Transitioning from Barcodes to 2D offers benefits

The adoption of QR Codes and Datamatrix instead of one-dimensional Barcodes requires only the printing of dynamic and variable codes, according to Luiz Costa, GS1 Brazil’s executive

Edson Perin

To do the transition from conventional or one-dimensional Barcodes to QR Codes or Datamatrix, also called 2D Codes, brings important benefits to companies, supply chains and consumers, such as tracking, expiration dates, origin of raw materials, sustainability and much more. The transparency of information makes possible to carry out operations such as locating products outside the pre-defined technical compliances and taking the appropriate measures, even stimulating consumer decision-making at the time of purchase, with targeted marketing campaigns.

Luiz Costa, Education executive at GS1 Brazil, explained more about 2D Codes in an exclusive interview to IoP Journal TV (click here to watch). “2D or two-dimensional Codes appeared around 1993 or 1994, and they manage to aggregate more interoperable data in a smaller physical space in a package. GS1, as the worldwide entity responsible for product identification, makes these codes globally accepted.” Costa adds that, for this reason, the codes generated by GS1 in Brazil are valid worldwide. “Unbelievably, no other product will have the same code generated for this item worldwide,” he says.

Click here to watch the full interview

Costa talked about what companies should do to carry out the so-called 2D Transition, moving away from one-dimensional Barcodes, the instructions that we see today on product packaging and that are read, for example, at supermarket checkouts by laser scanners, and entering the era of Two-Dimensional Codes, such as QR Codes or Datamatrix. “It needs a little adjustment in terms of printing the codes, which are no longer static but dynamic”, guides Costa. “As we change the batch and date of manufacture of a product, the code also changes. Therefore, these URLs [web addresses] of products need to be very well implemented along with the printing processes or linked to the packaging companies or even in the companies themselves”.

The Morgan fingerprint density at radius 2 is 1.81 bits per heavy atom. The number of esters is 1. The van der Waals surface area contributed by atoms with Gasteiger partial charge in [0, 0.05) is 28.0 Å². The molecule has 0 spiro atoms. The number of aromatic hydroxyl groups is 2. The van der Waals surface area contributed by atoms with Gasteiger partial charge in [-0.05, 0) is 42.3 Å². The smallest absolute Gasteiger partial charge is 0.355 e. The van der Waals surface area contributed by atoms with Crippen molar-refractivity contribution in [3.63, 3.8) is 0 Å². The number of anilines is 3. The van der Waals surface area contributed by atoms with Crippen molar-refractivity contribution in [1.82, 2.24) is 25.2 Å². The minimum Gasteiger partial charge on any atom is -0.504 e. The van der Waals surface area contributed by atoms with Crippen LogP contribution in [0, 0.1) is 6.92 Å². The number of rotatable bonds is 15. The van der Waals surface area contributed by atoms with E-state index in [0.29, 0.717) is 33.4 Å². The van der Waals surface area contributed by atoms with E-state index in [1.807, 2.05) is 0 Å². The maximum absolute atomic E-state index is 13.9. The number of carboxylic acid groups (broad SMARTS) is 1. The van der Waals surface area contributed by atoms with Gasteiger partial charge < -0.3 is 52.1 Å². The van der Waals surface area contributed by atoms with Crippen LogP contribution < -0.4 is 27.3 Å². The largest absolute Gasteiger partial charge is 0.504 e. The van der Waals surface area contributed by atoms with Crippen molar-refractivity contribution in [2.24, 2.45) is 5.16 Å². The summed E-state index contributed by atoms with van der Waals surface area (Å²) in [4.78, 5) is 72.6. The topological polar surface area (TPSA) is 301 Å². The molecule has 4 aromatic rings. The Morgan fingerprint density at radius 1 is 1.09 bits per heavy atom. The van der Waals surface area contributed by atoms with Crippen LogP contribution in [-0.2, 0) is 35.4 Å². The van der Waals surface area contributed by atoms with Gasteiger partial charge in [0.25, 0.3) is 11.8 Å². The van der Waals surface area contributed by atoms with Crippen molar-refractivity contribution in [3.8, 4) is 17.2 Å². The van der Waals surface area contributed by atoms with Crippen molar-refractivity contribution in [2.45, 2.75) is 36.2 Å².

Printing in loco by the companies themselves, at their manufacturing sites, can be exemplified by pharmaceutical industry, which normally prints its packaging in the laboratory itself, where its products are sold in pharmacies, for example. “Smaller companies send packaging companies to print the codes. So, yes, there will be a certain adaptation for those who want to work with variable data, which should take about five years”, says Costa.

In the case of radiofrequency identification (RFID), which, according to Costa, is already a consolidated technology, which is no longer emerging, the same data can be added to 2D Codes. “The difference with RFID is that there is no need for eye contact. It is then possible to validate up to 2,000 items inside a pallet without visual contact, only with an RFID reader, through the serialization of the Bar Code. Today there are several success stories, including RFID tags used to seal products, such as wines, which, when opened, break the RFID tag, which is no longer readable”.

Click here to watch the full interview.